PRESENTATION COPY
POUGENS, Marie-Charles-Joseph de. Trésor des origines et dictionnaire grammatical raisonné de la langue française … Specimen.
Paris, de l’Imprimerie royale. [Verso of half-title: A la librairie de MM. Treuttel et Würtz, Paris … Strasbourg … Londres …] 1819.  
4to (265 × 204 mm), pp. xix, [1], 447; with a lithographed portrait frontispiece by Delpech; some spotting in places, more so towards the beginning; a wide-margined copy in contemporary tree calf, grape and vine leaf gilt roll, smooth spine gilt in compartments, marbled endpapers, sprinkled edges; joints cracked but holding, corners worn, spine chipped at foot, headcap sometime reparied; inscribed by the author to his secretary (‘mon premier ami’) Théodore Jorin, with his scattered, often extensive, annotations throughout.
First edition: ‘only a specimen of a projected work’ (Oxford Companion to French Literature), the immense dictionary compiled by the blind French bookseller Charles de Pougens (1755–1833), this copy presented by the author to his amanuensis, with extensive contemporary annotations. Pougens, who was allegedly the illegitimate son of the Prince de Conti, suffered an early setback when he was blinded by smallpox during his studies in Rome. Undeterred, he found work first as translator, then as a bookseller. During his career he prepared the portable library for Napoleon’s Egyptian campaign, ran a printing company with some fifty staff, and created a literary journal. Another blind polymath, Alexander Rodenbach (1786–1869), described him as ‘one of the most distinguished blind men of the century’. Pougens’ fame now rests largely on the extraordinary lexicographical project which consumed much of his life: a vast dictionary for which he gathered over 500,000 quotations from French literature. He and his English wife eventually retired to northern France to finish the project, but he died of apoplexy before its completion. The 100 folio volumes of notes for his dictionary, which were much used by Littré for his great Dictionnaire de la langue française (1863–73, ‘still the finest work of its kind for the study of the changing use and meaning of words’, Oxford Companion), are held by the Institut de France. Most of those volumes are in the hand of Théodore Jorin, whose neat marginal annotations in the present copy expand on the text, offer new interpretations, and make reference to contemporary lexicographical scholarship. The inscription here hints at the close working relationship between the men, and the volume offers a wonderful insight into their hugely ambitious project.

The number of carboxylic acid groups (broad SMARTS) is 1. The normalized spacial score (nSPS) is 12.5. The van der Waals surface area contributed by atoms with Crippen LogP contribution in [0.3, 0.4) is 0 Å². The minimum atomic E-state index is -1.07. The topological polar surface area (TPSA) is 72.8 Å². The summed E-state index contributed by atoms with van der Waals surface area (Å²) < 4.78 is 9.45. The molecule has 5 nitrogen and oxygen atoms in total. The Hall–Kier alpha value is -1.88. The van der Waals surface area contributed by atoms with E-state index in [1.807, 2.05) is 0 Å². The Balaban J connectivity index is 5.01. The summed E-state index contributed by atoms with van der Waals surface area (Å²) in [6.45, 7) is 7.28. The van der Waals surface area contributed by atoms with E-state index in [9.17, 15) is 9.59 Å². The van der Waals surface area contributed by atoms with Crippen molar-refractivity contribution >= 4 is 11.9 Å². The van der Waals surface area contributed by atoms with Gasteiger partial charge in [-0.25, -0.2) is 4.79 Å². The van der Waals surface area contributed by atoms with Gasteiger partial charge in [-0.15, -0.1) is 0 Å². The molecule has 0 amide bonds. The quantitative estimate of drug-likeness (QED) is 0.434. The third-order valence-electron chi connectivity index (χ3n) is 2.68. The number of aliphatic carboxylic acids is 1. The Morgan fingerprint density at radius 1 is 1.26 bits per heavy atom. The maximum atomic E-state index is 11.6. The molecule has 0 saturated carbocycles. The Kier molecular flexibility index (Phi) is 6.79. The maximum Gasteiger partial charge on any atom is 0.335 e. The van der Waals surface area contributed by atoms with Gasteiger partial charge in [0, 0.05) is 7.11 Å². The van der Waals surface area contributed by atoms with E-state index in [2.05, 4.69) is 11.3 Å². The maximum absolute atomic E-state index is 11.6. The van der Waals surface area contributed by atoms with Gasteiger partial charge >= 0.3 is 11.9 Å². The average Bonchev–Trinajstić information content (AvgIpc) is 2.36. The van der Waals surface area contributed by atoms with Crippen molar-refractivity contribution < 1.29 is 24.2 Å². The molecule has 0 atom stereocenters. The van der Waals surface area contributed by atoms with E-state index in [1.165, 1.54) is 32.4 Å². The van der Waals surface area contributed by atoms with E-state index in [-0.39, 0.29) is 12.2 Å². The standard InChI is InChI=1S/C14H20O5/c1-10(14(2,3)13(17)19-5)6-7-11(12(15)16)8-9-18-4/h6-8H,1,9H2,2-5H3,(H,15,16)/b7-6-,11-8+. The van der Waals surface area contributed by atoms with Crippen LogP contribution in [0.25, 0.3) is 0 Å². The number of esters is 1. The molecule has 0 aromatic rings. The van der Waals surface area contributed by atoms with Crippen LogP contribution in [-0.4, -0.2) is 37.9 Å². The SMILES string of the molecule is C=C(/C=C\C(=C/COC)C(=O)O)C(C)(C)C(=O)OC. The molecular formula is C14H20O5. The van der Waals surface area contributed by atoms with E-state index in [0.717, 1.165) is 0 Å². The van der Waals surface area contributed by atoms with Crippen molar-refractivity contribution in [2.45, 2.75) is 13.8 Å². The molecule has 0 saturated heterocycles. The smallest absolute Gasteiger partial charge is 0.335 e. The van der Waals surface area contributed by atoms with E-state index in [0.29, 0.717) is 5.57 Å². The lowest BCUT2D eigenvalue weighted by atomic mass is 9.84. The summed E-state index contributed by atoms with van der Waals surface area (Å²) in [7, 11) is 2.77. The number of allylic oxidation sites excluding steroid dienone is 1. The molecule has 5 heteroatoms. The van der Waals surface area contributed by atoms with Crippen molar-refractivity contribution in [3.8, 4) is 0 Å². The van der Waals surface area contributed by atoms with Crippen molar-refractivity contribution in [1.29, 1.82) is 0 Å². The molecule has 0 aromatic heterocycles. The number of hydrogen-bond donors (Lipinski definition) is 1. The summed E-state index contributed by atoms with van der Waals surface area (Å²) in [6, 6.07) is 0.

WorldCat locates 4 copies outside Europe: Penn only in the US, and three in Canada.
£2500   
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